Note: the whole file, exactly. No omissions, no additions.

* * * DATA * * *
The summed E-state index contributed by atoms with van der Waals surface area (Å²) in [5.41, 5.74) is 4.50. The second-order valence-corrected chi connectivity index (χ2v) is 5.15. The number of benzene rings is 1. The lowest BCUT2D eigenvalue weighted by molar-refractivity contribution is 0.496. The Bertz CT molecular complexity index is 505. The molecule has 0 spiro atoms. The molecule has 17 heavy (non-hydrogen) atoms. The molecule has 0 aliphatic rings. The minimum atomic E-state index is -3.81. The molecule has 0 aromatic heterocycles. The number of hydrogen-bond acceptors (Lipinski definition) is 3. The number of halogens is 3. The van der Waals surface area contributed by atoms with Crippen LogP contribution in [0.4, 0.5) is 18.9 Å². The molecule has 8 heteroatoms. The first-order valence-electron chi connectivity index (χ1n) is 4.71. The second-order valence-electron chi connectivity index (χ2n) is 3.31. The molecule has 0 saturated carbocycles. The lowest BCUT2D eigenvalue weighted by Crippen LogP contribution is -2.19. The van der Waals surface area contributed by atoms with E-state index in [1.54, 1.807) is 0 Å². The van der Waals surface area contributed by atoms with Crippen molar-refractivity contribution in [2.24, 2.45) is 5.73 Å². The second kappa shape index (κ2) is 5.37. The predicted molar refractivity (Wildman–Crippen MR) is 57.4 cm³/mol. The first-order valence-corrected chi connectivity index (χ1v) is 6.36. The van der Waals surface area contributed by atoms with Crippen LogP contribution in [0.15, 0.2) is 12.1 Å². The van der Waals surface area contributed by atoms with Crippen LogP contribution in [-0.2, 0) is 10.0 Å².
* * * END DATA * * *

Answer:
The summed E-state index contributed by atoms with van der Waals surface area (Å²) in [5.41, 5.74) is 4.50. The second-order valence-corrected chi connectivity index (χ2v) is 5.15. The number of benzene rings is 1. The lowest BCUT2D eigenvalue weighted by molar-refractivity contribution is 0.496. The Bertz CT molecular complexity index is 505. The molecule has 0 spiro atoms. The molecule has 17 heavy (non-hydrogen) atoms. The molecule has 0 aliphatic rings. The minimum atomic E-state index is -3.81. The molecule has 0 aromatic heterocycles. The number of hydrogen-bond acceptors (Lipinski definition) is 3. The number of halogens is 3. The van der Waals surface area contributed by atoms with Crippen LogP contribution in [0.4, 0.5) is 18.9 Å². The molecule has 8 heteroatoms. The first-order valence-electron chi connectivity index (χ1n) is 4.71. The second-order valence-electron chi connectivity index (χ2n) is 3.31. The molecule has 0 saturated carbocycles. The lowest BCUT2D eigenvalue weighted by Crippen LogP contribution is -2.19. The van der Waals surface area contributed by atoms with E-state index in [1.54, 1.807) is 0 Å². The van der Waals surface area contributed by atoms with Crippen molar-refractivity contribution in [2.24, 2.45) is 5.73 Å². The second kappa shape index (κ2) is 5.37. The predicted molar refractivity (Wildman–Crippen MR) is 57.4 cm³/mol. The first-order valence-corrected chi connectivity index (χ1v) is 6.36. The van der Waals surface area contributed by atoms with Crippen LogP contribution in [0.15, 0.2) is 12.1 Å². The van der Waals surface area contributed by atoms with Crippen LogP contribution in [-0.2, 0) is 10.0 Å².